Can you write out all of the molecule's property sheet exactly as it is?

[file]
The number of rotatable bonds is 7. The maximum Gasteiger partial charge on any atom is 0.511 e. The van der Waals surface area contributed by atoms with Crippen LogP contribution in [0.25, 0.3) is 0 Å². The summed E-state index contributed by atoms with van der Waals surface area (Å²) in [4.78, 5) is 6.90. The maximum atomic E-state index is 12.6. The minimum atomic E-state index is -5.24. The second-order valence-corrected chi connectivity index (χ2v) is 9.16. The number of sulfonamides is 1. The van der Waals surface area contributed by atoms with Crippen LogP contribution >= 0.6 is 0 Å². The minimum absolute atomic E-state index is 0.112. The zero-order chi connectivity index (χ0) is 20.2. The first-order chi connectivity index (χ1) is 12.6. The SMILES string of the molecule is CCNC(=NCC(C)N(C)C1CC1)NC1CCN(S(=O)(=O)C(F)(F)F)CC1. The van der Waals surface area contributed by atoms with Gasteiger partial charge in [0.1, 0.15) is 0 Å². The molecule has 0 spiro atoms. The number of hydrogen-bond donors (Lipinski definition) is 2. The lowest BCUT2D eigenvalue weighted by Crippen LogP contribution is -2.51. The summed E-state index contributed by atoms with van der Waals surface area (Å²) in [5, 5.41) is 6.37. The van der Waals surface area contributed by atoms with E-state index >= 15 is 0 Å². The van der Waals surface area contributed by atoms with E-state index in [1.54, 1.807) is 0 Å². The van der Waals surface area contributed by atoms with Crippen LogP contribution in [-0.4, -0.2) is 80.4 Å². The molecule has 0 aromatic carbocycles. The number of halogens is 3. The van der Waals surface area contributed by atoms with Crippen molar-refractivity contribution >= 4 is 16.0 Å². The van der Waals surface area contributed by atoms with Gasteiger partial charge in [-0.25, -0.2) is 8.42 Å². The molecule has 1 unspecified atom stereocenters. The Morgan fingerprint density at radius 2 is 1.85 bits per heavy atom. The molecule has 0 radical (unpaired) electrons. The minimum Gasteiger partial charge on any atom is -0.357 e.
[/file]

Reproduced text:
The number of rotatable bonds is 7. The maximum Gasteiger partial charge on any atom is 0.511 e. The van der Waals surface area contributed by atoms with Crippen LogP contribution in [0.25, 0.3) is 0 Å². The summed E-state index contributed by atoms with van der Waals surface area (Å²) in [4.78, 5) is 6.90. The maximum atomic E-state index is 12.6. The minimum atomic E-state index is -5.24. The second-order valence-corrected chi connectivity index (χ2v) is 9.16. The number of sulfonamides is 1. The van der Waals surface area contributed by atoms with Crippen LogP contribution >= 0.6 is 0 Å². The minimum absolute atomic E-state index is 0.112. The zero-order chi connectivity index (χ0) is 20.2. The first-order chi connectivity index (χ1) is 12.6. The SMILES string of the molecule is CCNC(=NCC(C)N(C)C1CC1)NC1CCN(S(=O)(=O)C(F)(F)F)CC1. The van der Waals surface area contributed by atoms with Gasteiger partial charge in [0.1, 0.15) is 0 Å². The molecule has 0 spiro atoms. The number of hydrogen-bond donors (Lipinski definition) is 2. The lowest BCUT2D eigenvalue weighted by Crippen LogP contribution is -2.51. The summed E-state index contributed by atoms with van der Waals surface area (Å²) in [5, 5.41) is 6.37. The van der Waals surface area contributed by atoms with E-state index >= 15 is 0 Å². The van der Waals surface area contributed by atoms with E-state index in [1.54, 1.807) is 0 Å². The van der Waals surface area contributed by atoms with Crippen LogP contribution in [-0.4, -0.2) is 80.4 Å². The molecule has 0 aromatic carbocycles. The number of halogens is 3. The van der Waals surface area contributed by atoms with Crippen molar-refractivity contribution >= 4 is 16.0 Å². The van der Waals surface area contributed by atoms with Gasteiger partial charge in [-0.25, -0.2) is 8.42 Å². The molecule has 1 unspecified atom stereocenters. The Morgan fingerprint density at radius 2 is 1.85 bits per heavy atom. The molecule has 0 radical (unpaired) electrons. The minimum Gasteiger partial charge on any atom is -0.357 e.